Monday, December 14, 2015

Nearly One-Third Of Interns, Residents May Experience Depressive Symptoms During Their Training, Analysis Suggests

The Los Angeles Times (12/9, Kaplan) reports in “Science Now” that “nearly one-third of interns and residents experience depressive symptoms or full-blown depression at some point during their training,” an analysis published Dec. 8 in the Journal of the American Medical Association suggests. After analyzing “data from 54 earlier studies involving 17,560 physicians in training,” then pooling results, investigators found that “the prevalence of depression or depressive symptoms was 29%.”
        The Washington Post (12/9, Sun) points out in “To Your Health” that “researchers said the prevalence of depression was much higher among medical residents than the general population.” In comparison, “the National Institute of Mental Health has said that in 2013, about 6.7 percent of all US adults had at least one major depressive episode during the previous year.”
        TIME (12/9, Oaklander) reports that the reasons for higher rates of depression among new physicians “are complex, ranging from long hours and sleep deprivation to bullying by attending physicians to a stigmatized attitude against mental illness.” Not only are the physicians suffering, but their patients too, as evidenced by the fact that “medical literature links untreated mental health problems in this population of young doctors to more medical errors and worse patient care.”

        According to MedPage Today (12/9, Bender), an accompanying editorial observed that even though “the medical profession is obligated to provide the best medical and mental healthcare to its members, ‘best efforts fall short, mostly because of the high levels of stigma attached to seeking mental health care.’” The editorial suggested that “perhaps an overhaul of the graduate medical education training system is in order.”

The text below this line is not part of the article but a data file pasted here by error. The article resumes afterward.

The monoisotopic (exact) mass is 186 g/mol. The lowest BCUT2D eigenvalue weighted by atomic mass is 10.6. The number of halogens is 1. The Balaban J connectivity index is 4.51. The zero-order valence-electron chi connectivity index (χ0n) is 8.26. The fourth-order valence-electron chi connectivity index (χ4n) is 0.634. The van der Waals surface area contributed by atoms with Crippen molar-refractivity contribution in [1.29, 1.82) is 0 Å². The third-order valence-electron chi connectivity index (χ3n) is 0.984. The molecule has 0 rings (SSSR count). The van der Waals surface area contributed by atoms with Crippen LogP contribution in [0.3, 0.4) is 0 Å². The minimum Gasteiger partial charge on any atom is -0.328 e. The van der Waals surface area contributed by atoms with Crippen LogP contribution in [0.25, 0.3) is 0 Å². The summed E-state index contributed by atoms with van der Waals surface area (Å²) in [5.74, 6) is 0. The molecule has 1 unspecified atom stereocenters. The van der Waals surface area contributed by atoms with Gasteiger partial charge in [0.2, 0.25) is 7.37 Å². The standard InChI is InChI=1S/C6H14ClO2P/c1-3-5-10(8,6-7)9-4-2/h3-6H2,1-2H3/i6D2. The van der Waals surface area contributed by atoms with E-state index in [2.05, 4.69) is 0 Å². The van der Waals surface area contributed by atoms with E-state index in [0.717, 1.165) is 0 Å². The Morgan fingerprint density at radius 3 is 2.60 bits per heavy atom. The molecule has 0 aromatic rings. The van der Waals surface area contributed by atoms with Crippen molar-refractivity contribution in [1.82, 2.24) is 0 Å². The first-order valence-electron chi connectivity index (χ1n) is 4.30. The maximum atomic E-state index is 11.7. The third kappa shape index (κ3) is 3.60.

The summary of the study is given below
The study was done to provide a summary estimate of depression or depressive symptom prevalence among resident physicians.
Information on study characteristics and depression or depressive symptom prevalence was extracted independently by 2 trained investigators. The estimates were pooled using random-effects meta-analysis. Differences by study-level characteristics were estimated using meta-regression.
The data were extracted from 31 cross-sectional studies (9447 individuals) and 23 longitudinal studies (8113 individuals). Three studies used clinical interviews and 51 used self-report instruments. The overall pooled prevalence of depression or depressive symptoms was 28.8% (4969/17 560 individuals, 95% CI, 25.3%-32.5%), with high between-study heterogeneity (Q = 1247, τ2 = 0.39, I2 = 95.8%, P < .001). Prevalence estimates ranged from 20.9% for the 9-item Patient Health Questionnaire with a cutoff of 10 or more (741/3577 individuals, 95% CI, 17.5%-24.7%, Q = 14.4, τ2 = 0.04, I2 = 79.2%) to 43.2% for the 2-item PRIME-MD (1349/2891 individuals, 95% CI, 37.6%-49.0%, Q = 45.6, τ2 = 0.09, I2 = 84.6%). There was an increased prevalence with increasing calendar year (slope = 0.5% increase per year, adjusted for assessment modality; 95% CI, 0.03%-0.9%, P = .04). In a secondary analysis of 7 longitudinal studies, the median absolute increase in depressive symptoms with the onset of residency training was 15.8% (range, 0.3%-26.3%; relative risk, 4.5). No statistically significant differences were observed between cross-sectional vs longitudinal studies, studies of only interns vs only upper-level residents, or studies of nonsurgical vs both nonsurgical and surgical residents.
The study revealed  the summary estimate of the prevalence of depression or depressive symptoms among resident physicians was 28.8%, ranging from 20.9% to 43.2% depending on the instrument used, and increased with calendar year. Further research is needed to identify effective strategies for preventing and treating depression among physicians in training.

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